Well, because it’s not a great investment. Our company, All-Canadian Sports Management Inc. has been involved in no less than ten year round facilities as a salvage management company, which is brought in to turn around the falling fortunes of the business of these year round clubs. Of these ten clubs, two have survived: Ontario Racquet Club in Mississauga and Cedar Springs Health, Racquet and Sportsclub in Burlington. Eight of them: clubs in Montreal, Quebec City, Dartmouth, Sudbury, London, Ottawa, Ancaster and Brantford are now homes to non-tennis related businesses. So the remaining private year round facilities are the lifeline of Canadian Tennis: without them you can’t have indoor tournaments, and you can’t have year round junior programs and academies. Wait a second; a whole industry is down the tubes: there are no more pros because there are no more year round jobs unless you are lucky enough to be a national coach, or a coach in one of those ritzy private member clubs. How about the racquet and ball companies? Sales go down, they make less money and now Tennis Canada and the provincial associations get less money when negotiating official ball status with these manufacturers.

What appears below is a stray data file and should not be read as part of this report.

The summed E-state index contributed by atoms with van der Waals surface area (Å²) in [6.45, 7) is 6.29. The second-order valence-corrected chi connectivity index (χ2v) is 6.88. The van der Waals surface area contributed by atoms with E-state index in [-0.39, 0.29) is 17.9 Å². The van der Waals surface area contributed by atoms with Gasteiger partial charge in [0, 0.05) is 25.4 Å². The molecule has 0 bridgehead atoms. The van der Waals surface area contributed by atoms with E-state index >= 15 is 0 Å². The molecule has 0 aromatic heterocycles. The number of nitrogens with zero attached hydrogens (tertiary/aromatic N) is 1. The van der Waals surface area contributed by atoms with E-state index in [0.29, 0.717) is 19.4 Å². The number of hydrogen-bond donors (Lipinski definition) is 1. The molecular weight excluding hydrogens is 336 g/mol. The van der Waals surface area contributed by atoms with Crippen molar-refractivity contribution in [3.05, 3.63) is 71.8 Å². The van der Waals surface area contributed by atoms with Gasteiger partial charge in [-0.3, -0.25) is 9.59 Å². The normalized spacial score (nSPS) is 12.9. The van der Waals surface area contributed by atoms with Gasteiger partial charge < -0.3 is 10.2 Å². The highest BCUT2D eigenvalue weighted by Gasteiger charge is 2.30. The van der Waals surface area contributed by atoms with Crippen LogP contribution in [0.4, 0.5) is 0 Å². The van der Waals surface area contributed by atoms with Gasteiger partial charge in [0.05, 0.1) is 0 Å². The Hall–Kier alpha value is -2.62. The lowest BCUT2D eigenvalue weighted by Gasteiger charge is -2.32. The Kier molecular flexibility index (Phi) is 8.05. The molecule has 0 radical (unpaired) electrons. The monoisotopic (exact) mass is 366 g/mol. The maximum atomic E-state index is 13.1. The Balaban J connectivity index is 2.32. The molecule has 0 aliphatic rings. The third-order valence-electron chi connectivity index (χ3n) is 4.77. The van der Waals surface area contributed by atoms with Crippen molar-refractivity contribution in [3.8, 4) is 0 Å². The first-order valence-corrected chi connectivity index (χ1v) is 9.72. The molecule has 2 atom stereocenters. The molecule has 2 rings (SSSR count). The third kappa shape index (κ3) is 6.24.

Should someone be concerned about these year round clubs which are the lifeline of player development in this country? If they were not around, only someone who can afford a hefty initiation fee, as well as yearly membership fees or a tennis fanatic lucky enough to have a community club would play tennis year round. At last look, I see very few of these exclusive or community clubs operating numerous tournaments, giving up their member courts for events and making it possible to operate full-fledged tennis academies. So no indoor clubs, then no tournaments, no academies, no player development, no jobs, you get the picture? Ask your provincial association if they are having a surplus of requests to host tournaments. Ask Tennis Quebec, ask Tennis Ontario, ask Tennis BC why they have so few tournaments? If they are having difficulty finding sites to host events, and since they are, you can imagine what the rest of the country is going through.